If in the modern age information is currency, then account security is the bank vault in which you secure your digital assets. Remember the joke about banks leaving their vaults open all day long but chaining their pens to the counter? Many of us are the same way: we worry about someone hacking into one of our online accounts but don’t even bother to log off or lock our devices when we leave them unattended. We’re more likely to be the victim of “friendly hacking” by friends or family members than a deliberate and malicious online attack. Nevertheless, precautions taken in advance can significantly reduce the likelihood and/or impact of your compromised online info.
The latest hot topic is two-factor authentication: you’ve been using it for years when you go to an ATM, insert your card and enter your PIN. The reason it’s making news now is because large-scale websites are finally implementing it in the wake of ever-more-frequent attacks on their networks. Google, Apple, Facebook, Twitter and the like have hundreds of millions of subscribers and possess billions of bits of personal info about them. Hackers would like to get their hands on this data but know that a frontal assault on any network’s defenses is futile. This is why they try to coerce credentials from subscribers in the form of malicious browser pop-ups, Trojan apps and spam/phishing emails. If they can get you to volunteer your login info, they can access your online account by walking right in the front door, so to speak.
Two-factor authentication measures seek to counter this vulnerability with an additional verification layer. All Security, virtual and physical, is achieved by three factors: what you have, what you know or who you are. Your house key is a security factor because it is something you have. A security system is a second factor because, having crossed the first barrier (the door lock), you need to also provide something that you know (your alarm code). In this scenario, losing your keys doesn’t immediately result in a burglary because a would-be thief needs to know two things in addition to possessing the key – your address and your alarm code. The casual pickpocket who comes into possession of your keys would not know which house to go to or what the security code is.
Of these security three factors (what you have, what you know, or who you are), only one is directly obtainable in the online realm, and that is what you know (your username and password). This is why one of the most successful forms of hacking is a legitimate-looking email notification from an online account service. If a hacker can convince you of the need to verify your login credentials, they can send you to a bogus online location where you voluntarily hand over your info. In view of this, many online accounts want to add a second validation method using something you have: your mobile phone. Thus, when you attempt login, the two-factor authentication scheme wants to send you a text message that will contain a code for you to enter. The only way to receive this code? Be in possession of your phone. Illicitly-obtained login credentials would become useless because would-be hackers won’t also have your phone.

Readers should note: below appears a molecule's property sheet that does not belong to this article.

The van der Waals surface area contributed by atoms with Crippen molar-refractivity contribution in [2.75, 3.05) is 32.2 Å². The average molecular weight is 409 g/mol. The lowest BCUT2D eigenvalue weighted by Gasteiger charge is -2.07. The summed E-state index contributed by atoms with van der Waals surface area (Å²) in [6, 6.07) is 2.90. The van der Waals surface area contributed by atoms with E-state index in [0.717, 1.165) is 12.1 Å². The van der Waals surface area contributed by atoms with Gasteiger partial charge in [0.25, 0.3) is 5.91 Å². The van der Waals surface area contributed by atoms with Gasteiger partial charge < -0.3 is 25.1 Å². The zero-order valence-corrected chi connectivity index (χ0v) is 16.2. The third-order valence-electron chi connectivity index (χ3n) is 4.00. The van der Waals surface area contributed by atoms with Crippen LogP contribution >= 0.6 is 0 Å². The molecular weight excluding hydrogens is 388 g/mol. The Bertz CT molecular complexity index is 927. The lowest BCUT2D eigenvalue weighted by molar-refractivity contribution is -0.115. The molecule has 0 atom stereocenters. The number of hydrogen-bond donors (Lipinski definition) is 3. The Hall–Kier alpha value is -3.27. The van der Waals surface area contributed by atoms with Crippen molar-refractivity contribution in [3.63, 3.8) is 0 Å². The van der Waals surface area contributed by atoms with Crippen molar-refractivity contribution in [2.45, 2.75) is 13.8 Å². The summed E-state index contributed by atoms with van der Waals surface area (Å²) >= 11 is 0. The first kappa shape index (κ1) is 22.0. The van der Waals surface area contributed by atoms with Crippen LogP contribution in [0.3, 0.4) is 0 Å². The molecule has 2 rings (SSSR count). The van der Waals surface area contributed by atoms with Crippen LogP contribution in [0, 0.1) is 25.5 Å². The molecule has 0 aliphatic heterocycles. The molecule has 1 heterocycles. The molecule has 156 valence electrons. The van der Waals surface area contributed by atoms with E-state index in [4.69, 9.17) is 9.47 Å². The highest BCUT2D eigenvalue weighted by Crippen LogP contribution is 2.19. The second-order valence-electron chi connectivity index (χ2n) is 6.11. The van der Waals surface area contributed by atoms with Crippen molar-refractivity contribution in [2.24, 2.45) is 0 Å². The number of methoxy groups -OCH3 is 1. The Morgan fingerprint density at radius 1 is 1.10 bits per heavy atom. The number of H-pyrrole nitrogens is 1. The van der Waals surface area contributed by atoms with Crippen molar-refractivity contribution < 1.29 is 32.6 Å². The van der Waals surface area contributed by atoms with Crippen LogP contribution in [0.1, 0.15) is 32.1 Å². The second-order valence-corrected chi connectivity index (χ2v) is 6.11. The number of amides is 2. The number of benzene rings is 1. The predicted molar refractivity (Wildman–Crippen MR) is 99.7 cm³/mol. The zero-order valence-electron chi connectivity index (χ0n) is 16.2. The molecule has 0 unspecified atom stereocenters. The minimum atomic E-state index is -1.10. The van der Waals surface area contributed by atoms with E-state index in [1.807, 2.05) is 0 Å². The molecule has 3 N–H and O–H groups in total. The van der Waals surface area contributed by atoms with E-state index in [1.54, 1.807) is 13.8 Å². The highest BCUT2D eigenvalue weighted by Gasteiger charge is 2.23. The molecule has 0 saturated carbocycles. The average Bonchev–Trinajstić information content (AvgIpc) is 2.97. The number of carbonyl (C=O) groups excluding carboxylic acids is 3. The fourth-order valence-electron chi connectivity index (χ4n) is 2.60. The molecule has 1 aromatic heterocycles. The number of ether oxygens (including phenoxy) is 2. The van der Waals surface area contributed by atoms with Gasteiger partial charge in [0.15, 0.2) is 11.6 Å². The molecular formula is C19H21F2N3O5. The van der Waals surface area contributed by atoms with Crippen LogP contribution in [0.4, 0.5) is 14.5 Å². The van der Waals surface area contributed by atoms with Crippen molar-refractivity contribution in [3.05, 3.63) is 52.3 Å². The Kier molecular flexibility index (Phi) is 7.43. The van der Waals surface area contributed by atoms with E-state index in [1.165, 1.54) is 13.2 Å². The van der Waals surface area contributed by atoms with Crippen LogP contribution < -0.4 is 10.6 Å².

The same expectation of security relates to salon customers. When they purchase a package or membership, there is a monetary value at stake in the form of services bought and paid for but not yet redeemed. Many salons may ask each customer their name or number as they arrive (something the customer knows) or even issue a membership card or key fob (something the customer has) to expedite the check-in process. Both can be shared or stolen or possibly even replicated. Recently, the implementation of biometrics has virtually eliminated such risks because it is scrupulous and unbiased, and the credentials are impossible to falsify or circumvent. With a simple fingerprint scan, the customer can prove that they are who they say they are, and it only adds a second or two to the check-in process. In many ways our industry is actually at the forefront of such retail security measures.
Biometric technologies are gradually making their way into other forms of security, including mobile devices. Some mobile phones use facial recognition to unlock the screen. Several high-end laptop computers use a fingerprint scan to unlock the operating system’s screen saver or standby mode. As the technology becomes prevalent to the point of universality, biometrics as an additional level of authentication will benefit online services. As long as the device to which you’re logging in has a capable biometric device, the protocol for using it to confirm you are the legitimate subscriber will undoubtedly be forthcoming.
is the Business Support Manager for Helios, LLC. He is chiefly responsible for Helios’ media and public communication as well as overseeing any training initiatives. Contact Jeremy at firstname.lastname@example.org.
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